I went out on my dock yesterday to see if it was good sailing weather, and was surprised to see a bonnethead shark swimming around and around, in that typical lazy way that everything down here in Key West moves.
This bonnethead shark was narrow, and about three feet long, which is a common size. It was a light tan color. Viewed from the side, it has the common shark look, and when it's dorsal and tail fins broke the surface of the water it illicited a strange fear reaction. Jaws taught us that sharks are killers, after all. As he swam under my dock I could see the odd shovel shaped head. A friend of mine caught one while fishing once, so I can tell you that they are tough hombres, with thick skin and surprising strength for their size.
But enough personalizing, let's talk about some bonnethead shark facts.
Bonnethead sharks are of the hammerhead shark family, with a smooth, rounded head. They are a timid shark, with only one incident of attacking a human on record. They migrate only enough to stay in warmer waters, but can be found as far North as New England, and as far South as Brazil, in both the Atlantic and Pacific waters.
Their diet consists of mostly small crustaceans such as the blue crab. Younger bonnethead sharks prefer shrimp. Like most sharks, they are also an opportunistic feeder, so squids, mollusks and small fish are in their diet. Examinations of bonnethead sharks stomachs commonly find seagrasses. Some speculate that the seagrasses are eaten to provide padding so the crustacean shells do not damage the gut, but it could also be that the seagrasses are accidentally devoured as the bonnethead captures its prey. Sharks vomit by turning their stomachs inside out through their mouths, so what they have eaten can be studied without injuring the shark.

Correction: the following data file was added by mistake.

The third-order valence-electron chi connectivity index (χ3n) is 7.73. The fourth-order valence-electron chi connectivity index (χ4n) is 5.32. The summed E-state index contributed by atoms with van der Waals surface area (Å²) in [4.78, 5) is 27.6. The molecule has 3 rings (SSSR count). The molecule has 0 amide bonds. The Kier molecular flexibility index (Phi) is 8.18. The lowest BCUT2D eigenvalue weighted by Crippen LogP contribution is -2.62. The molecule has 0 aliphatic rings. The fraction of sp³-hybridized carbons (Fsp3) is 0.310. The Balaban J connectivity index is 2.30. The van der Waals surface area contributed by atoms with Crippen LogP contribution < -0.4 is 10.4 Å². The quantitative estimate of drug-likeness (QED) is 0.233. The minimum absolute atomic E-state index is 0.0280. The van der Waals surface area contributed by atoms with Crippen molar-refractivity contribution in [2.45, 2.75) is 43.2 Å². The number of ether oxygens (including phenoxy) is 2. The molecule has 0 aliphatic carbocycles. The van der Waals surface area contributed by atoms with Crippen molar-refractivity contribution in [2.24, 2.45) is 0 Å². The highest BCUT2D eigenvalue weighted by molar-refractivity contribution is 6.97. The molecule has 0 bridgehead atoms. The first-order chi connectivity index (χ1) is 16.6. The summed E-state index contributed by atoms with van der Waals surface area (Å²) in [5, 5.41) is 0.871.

Bonnethead sharks must swim continuously. The forward motion causes their gills to open. If they stop swimming, they sink to the bottom and suffocate.
Bonnethead sharks use cerebrospinal fluid, or "CI-excess" to let other sharks know they are in the area.
The purpose of the shovel shaped head is still arguable, but it does at least serve a purpose in holding small prey to the ground as a cover. Also, the shape of the head can provide some degree of hydrofoil, or lift, effect.
A female bonnethead shark in the Henry Doorly Zoo in Omaha gave birth sometime around January 11, 2002, with no access to a male within the last three years. This was widely publicized as a "virgin birth". It is speculated that the female might have been fertilized while still too young to ovulate, and simply carried live sperm inside her for three years, until old enough to give birth. DNA tests are currently ongoing to determine which of the three female sharks gave birth, and perhaps find a clue to who the father is.
Species Name: Sphyrna tiburo
Common Name:(Bonnethead Shark)
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